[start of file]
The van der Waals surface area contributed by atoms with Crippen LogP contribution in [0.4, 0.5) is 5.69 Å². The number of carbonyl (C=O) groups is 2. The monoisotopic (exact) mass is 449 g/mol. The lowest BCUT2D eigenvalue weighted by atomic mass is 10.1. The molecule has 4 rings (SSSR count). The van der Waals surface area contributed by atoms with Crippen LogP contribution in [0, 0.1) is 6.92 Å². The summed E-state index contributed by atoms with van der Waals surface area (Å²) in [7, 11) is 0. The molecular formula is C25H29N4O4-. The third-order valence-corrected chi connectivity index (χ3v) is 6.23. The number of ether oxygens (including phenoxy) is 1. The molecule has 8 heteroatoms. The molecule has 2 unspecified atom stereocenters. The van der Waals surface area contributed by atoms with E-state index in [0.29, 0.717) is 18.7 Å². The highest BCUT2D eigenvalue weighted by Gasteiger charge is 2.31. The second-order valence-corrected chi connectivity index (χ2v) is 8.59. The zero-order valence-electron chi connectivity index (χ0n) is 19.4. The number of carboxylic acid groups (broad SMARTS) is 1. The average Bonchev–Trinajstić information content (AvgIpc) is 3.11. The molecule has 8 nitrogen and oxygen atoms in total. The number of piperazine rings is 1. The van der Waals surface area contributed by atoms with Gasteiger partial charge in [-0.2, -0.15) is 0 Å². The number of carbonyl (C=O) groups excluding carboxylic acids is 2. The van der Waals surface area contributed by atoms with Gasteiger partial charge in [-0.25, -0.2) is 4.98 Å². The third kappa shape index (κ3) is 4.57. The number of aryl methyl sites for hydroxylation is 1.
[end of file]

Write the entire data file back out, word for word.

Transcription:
The van der Waals surface area contributed by atoms with Crippen LogP contribution in [0.4, 0.5) is 5.69 Å². The number of carbonyl (C=O) groups is 2. The monoisotopic (exact) mass is 449 g/mol. The lowest BCUT2D eigenvalue weighted by atomic mass is 10.1. The molecule has 4 rings (SSSR count). The van der Waals surface area contributed by atoms with Crippen LogP contribution in [0, 0.1) is 6.92 Å². The summed E-state index contributed by atoms with van der Waals surface area (Å²) in [7, 11) is 0. The molecular formula is C25H29N4O4-. The third-order valence-corrected chi connectivity index (χ3v) is 6.23. The number of ether oxygens (including phenoxy) is 1. The molecule has 8 heteroatoms. The molecule has 2 unspecified atom stereocenters. The van der Waals surface area contributed by atoms with E-state index in [0.29, 0.717) is 18.7 Å². The highest BCUT2D eigenvalue weighted by Gasteiger charge is 2.31. The second-order valence-corrected chi connectivity index (χ2v) is 8.59. The zero-order valence-electron chi connectivity index (χ0n) is 19.4. The number of carboxylic acid groups (broad SMARTS) is 1. The average Bonchev–Trinajstić information content (AvgIpc) is 3.11. The molecule has 8 nitrogen and oxygen atoms in total. The number of piperazine rings is 1. The van der Waals surface area contributed by atoms with Gasteiger partial charge in [-0.2, -0.15) is 0 Å². The number of carbonyl (C=O) groups excluding carboxylic acids is 2. The van der Waals surface area contributed by atoms with Gasteiger partial charge in [-0.25, -0.2) is 4.98 Å². The third kappa shape index (κ3) is 4.57. The number of aryl methyl sites for hydroxylation is 1.